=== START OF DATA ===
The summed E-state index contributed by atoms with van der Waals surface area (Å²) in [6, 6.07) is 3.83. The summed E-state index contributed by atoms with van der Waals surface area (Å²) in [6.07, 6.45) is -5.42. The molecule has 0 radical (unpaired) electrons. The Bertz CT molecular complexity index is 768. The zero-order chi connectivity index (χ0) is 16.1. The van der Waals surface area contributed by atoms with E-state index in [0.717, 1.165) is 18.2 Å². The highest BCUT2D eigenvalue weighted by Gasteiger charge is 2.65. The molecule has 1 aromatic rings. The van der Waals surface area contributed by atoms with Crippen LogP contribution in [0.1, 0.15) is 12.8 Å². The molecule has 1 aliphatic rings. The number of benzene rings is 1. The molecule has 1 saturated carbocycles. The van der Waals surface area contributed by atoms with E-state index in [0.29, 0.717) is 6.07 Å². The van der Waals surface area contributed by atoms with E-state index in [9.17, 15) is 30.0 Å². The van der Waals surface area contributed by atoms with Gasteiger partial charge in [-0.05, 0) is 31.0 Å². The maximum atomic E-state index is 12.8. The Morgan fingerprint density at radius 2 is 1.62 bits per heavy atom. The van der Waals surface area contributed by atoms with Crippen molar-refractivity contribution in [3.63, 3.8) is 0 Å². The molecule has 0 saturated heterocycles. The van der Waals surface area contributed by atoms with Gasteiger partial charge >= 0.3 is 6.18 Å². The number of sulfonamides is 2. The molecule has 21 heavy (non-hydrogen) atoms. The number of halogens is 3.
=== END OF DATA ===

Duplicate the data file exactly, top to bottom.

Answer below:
The summed E-state index contributed by atoms with van der Waals surface area (Å²) in [6, 6.07) is 3.83. The summed E-state index contributed by atoms with van der Waals surface area (Å²) in [6.07, 6.45) is -5.42. The molecule has 0 radical (unpaired) electrons. The Bertz CT molecular complexity index is 768. The zero-order chi connectivity index (χ0) is 16.1. The van der Waals surface area contributed by atoms with E-state index in [0.717, 1.165) is 18.2 Å². The highest BCUT2D eigenvalue weighted by Gasteiger charge is 2.65. The molecule has 1 aromatic rings. The van der Waals surface area contributed by atoms with Crippen LogP contribution in [0.1, 0.15) is 12.8 Å². The molecule has 1 aliphatic rings. The number of benzene rings is 1. The molecule has 1 saturated carbocycles. The van der Waals surface area contributed by atoms with E-state index in [0.29, 0.717) is 6.07 Å². The van der Waals surface area contributed by atoms with E-state index in [9.17, 15) is 30.0 Å². The van der Waals surface area contributed by atoms with Gasteiger partial charge in [-0.05, 0) is 31.0 Å². The maximum atomic E-state index is 12.8. The Morgan fingerprint density at radius 2 is 1.62 bits per heavy atom. The van der Waals surface area contributed by atoms with Crippen molar-refractivity contribution in [3.63, 3.8) is 0 Å². The molecule has 0 saturated heterocycles. The van der Waals surface area contributed by atoms with Gasteiger partial charge >= 0.3 is 6.18 Å². The number of sulfonamides is 2. The molecule has 21 heavy (non-hydrogen) atoms. The number of halogens is 3.